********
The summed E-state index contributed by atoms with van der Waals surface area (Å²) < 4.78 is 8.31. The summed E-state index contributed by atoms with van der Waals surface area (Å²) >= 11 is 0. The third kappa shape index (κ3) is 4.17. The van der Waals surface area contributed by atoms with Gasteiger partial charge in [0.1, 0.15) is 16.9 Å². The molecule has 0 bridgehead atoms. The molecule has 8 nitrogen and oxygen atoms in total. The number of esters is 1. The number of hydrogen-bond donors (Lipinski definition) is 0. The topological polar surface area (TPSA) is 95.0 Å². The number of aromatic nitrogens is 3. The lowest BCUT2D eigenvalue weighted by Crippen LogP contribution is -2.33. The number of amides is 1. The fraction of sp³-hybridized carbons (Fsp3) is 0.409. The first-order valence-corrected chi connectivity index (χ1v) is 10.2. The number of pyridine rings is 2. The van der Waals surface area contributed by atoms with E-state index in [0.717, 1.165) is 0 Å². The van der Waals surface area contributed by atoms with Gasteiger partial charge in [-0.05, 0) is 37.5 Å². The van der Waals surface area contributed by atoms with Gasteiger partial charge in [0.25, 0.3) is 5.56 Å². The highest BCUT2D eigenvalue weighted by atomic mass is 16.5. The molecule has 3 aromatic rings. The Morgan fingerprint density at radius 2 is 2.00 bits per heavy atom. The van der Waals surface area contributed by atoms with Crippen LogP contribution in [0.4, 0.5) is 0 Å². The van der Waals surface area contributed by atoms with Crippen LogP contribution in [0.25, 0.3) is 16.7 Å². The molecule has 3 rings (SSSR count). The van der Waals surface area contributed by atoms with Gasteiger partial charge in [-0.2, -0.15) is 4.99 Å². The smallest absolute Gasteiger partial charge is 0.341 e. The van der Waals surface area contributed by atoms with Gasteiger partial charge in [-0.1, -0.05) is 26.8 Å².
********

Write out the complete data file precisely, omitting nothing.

The summed E-state index contributed by atoms with van der Waals surface area (Å²) < 4.78 is 8.31. The summed E-state index contributed by atoms with van der Waals surface area (Å²) >= 11 is 0. The third kappa shape index (κ3) is 4.17. The van der Waals surface area contributed by atoms with Gasteiger partial charge in [0.1, 0.15) is 16.9 Å². The molecule has 0 bridgehead atoms. The molecule has 8 nitrogen and oxygen atoms in total. The number of esters is 1. The number of hydrogen-bond donors (Lipinski definition) is 0. The topological polar surface area (TPSA) is 95.0 Å². The number of aromatic nitrogens is 3. The lowest BCUT2D eigenvalue weighted by Crippen LogP contribution is -2.33. The number of amides is 1. The fraction of sp³-hybridized carbons (Fsp3) is 0.409. The first-order valence-corrected chi connectivity index (χ1v) is 10.2. The number of pyridine rings is 2. The van der Waals surface area contributed by atoms with E-state index in [0.717, 1.165) is 0 Å². The van der Waals surface area contributed by atoms with Gasteiger partial charge in [-0.05, 0) is 37.5 Å². The van der Waals surface area contributed by atoms with Gasteiger partial charge in [0.25, 0.3) is 5.56 Å². The highest BCUT2D eigenvalue weighted by atomic mass is 16.5. The molecule has 3 aromatic rings. The Morgan fingerprint density at radius 2 is 2.00 bits per heavy atom. The van der Waals surface area contributed by atoms with Crippen LogP contribution in [0.4, 0.5) is 0 Å². The van der Waals surface area contributed by atoms with Crippen LogP contribution in [0.25, 0.3) is 16.7 Å². The molecule has 3 rings (SSSR count). The van der Waals surface area contributed by atoms with Gasteiger partial charge in [-0.2, -0.15) is 4.99 Å². The smallest absolute Gasteiger partial charge is 0.341 e. The van der Waals surface area contributed by atoms with Gasteiger partial charge in [-0.1, -0.05) is 26.8 Å².